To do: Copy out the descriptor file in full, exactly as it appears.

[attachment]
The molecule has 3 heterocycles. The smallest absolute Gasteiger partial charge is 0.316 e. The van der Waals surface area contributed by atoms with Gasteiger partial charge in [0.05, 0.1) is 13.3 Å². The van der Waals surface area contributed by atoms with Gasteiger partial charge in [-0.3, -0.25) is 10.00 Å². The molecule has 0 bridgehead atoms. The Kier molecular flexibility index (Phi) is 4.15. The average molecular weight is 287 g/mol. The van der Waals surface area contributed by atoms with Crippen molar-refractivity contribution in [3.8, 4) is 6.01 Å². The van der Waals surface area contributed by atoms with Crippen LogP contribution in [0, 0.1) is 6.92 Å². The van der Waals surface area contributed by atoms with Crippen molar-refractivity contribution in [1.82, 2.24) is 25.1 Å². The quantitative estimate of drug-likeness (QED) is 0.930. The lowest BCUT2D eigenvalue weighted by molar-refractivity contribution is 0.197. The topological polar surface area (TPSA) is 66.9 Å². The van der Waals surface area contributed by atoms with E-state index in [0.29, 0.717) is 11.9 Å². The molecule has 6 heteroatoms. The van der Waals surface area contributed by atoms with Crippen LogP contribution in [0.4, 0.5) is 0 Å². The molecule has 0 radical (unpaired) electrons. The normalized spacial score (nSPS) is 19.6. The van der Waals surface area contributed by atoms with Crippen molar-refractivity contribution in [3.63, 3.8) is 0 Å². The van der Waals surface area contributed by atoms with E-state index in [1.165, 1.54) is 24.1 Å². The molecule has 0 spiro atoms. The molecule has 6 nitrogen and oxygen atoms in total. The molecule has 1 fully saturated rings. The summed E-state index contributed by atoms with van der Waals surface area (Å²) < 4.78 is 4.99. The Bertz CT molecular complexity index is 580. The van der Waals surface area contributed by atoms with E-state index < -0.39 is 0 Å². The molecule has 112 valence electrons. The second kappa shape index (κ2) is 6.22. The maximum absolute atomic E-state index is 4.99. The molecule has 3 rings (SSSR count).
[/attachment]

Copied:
The molecule has 3 heterocycles. The smallest absolute Gasteiger partial charge is 0.316 e. The van der Waals surface area contributed by atoms with Gasteiger partial charge in [0.05, 0.1) is 13.3 Å². The van der Waals surface area contributed by atoms with Gasteiger partial charge in [-0.3, -0.25) is 10.00 Å². The molecule has 0 bridgehead atoms. The Kier molecular flexibility index (Phi) is 4.15. The average molecular weight is 287 g/mol. The van der Waals surface area contributed by atoms with Crippen molar-refractivity contribution in [3.8, 4) is 6.01 Å². The van der Waals surface area contributed by atoms with Crippen LogP contribution in [0, 0.1) is 6.92 Å². The van der Waals surface area contributed by atoms with Crippen molar-refractivity contribution in [1.82, 2.24) is 25.1 Å². The quantitative estimate of drug-likeness (QED) is 0.930. The lowest BCUT2D eigenvalue weighted by molar-refractivity contribution is 0.197. The topological polar surface area (TPSA) is 66.9 Å². The van der Waals surface area contributed by atoms with E-state index in [0.29, 0.717) is 11.9 Å². The molecule has 6 heteroatoms. The van der Waals surface area contributed by atoms with Crippen LogP contribution in [0.4, 0.5) is 0 Å². The molecule has 0 radical (unpaired) electrons. The normalized spacial score (nSPS) is 19.6. The van der Waals surface area contributed by atoms with Crippen molar-refractivity contribution in [3.63, 3.8) is 0 Å². The van der Waals surface area contributed by atoms with E-state index in [1.165, 1.54) is 24.1 Å². The molecule has 0 spiro atoms. The molecule has 6 nitrogen and oxygen atoms in total. The molecule has 1 fully saturated rings. The summed E-state index contributed by atoms with van der Waals surface area (Å²) < 4.78 is 4.99. The Bertz CT molecular complexity index is 580. The van der Waals surface area contributed by atoms with E-state index < -0.39 is 0 Å². The molecule has 112 valence electrons. The second kappa shape index (κ2) is 6.22. The maximum absolute atomic E-state index is 4.99. The molecule has 3 rings (SSSR count).